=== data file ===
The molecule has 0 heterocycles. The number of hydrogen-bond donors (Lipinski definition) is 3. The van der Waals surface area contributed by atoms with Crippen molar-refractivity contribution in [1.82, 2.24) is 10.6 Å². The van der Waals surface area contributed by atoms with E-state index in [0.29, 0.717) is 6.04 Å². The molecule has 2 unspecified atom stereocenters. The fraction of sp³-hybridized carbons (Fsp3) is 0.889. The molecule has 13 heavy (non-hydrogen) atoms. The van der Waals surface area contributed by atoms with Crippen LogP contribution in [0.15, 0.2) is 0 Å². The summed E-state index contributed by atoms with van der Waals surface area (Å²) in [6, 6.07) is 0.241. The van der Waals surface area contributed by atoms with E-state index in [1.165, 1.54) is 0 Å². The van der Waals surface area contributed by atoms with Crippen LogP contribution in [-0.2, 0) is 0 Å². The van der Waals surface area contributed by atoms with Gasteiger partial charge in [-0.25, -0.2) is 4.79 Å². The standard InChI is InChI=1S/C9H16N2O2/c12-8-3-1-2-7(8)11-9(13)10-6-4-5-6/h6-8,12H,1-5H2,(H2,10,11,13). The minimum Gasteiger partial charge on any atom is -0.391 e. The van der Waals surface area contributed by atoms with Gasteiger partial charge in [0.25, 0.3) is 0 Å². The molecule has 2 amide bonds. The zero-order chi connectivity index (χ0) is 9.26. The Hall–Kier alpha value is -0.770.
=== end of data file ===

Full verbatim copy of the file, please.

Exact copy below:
The molecule has 0 heterocycles. The number of hydrogen-bond donors (Lipinski definition) is 3. The van der Waals surface area contributed by atoms with Crippen molar-refractivity contribution in [1.82, 2.24) is 10.6 Å². The van der Waals surface area contributed by atoms with E-state index in [0.29, 0.717) is 6.04 Å². The molecule has 2 unspecified atom stereocenters. The fraction of sp³-hybridized carbons (Fsp3) is 0.889. The molecule has 13 heavy (non-hydrogen) atoms. The van der Waals surface area contributed by atoms with Crippen LogP contribution in [0.15, 0.2) is 0 Å². The summed E-state index contributed by atoms with van der Waals surface area (Å²) in [6, 6.07) is 0.241. The van der Waals surface area contributed by atoms with E-state index in [1.165, 1.54) is 0 Å². The van der Waals surface area contributed by atoms with Crippen LogP contribution in [-0.2, 0) is 0 Å². The van der Waals surface area contributed by atoms with Gasteiger partial charge in [-0.25, -0.2) is 4.79 Å². The standard InChI is InChI=1S/C9H16N2O2/c12-8-3-1-2-7(8)11-9(13)10-6-4-5-6/h6-8,12H,1-5H2,(H2,10,11,13). The minimum Gasteiger partial charge on any atom is -0.391 e. The van der Waals surface area contributed by atoms with Gasteiger partial charge in [0.25, 0.3) is 0 Å². The molecule has 2 amide bonds. The zero-order chi connectivity index (χ0) is 9.26. The Hall–Kier alpha value is -0.770.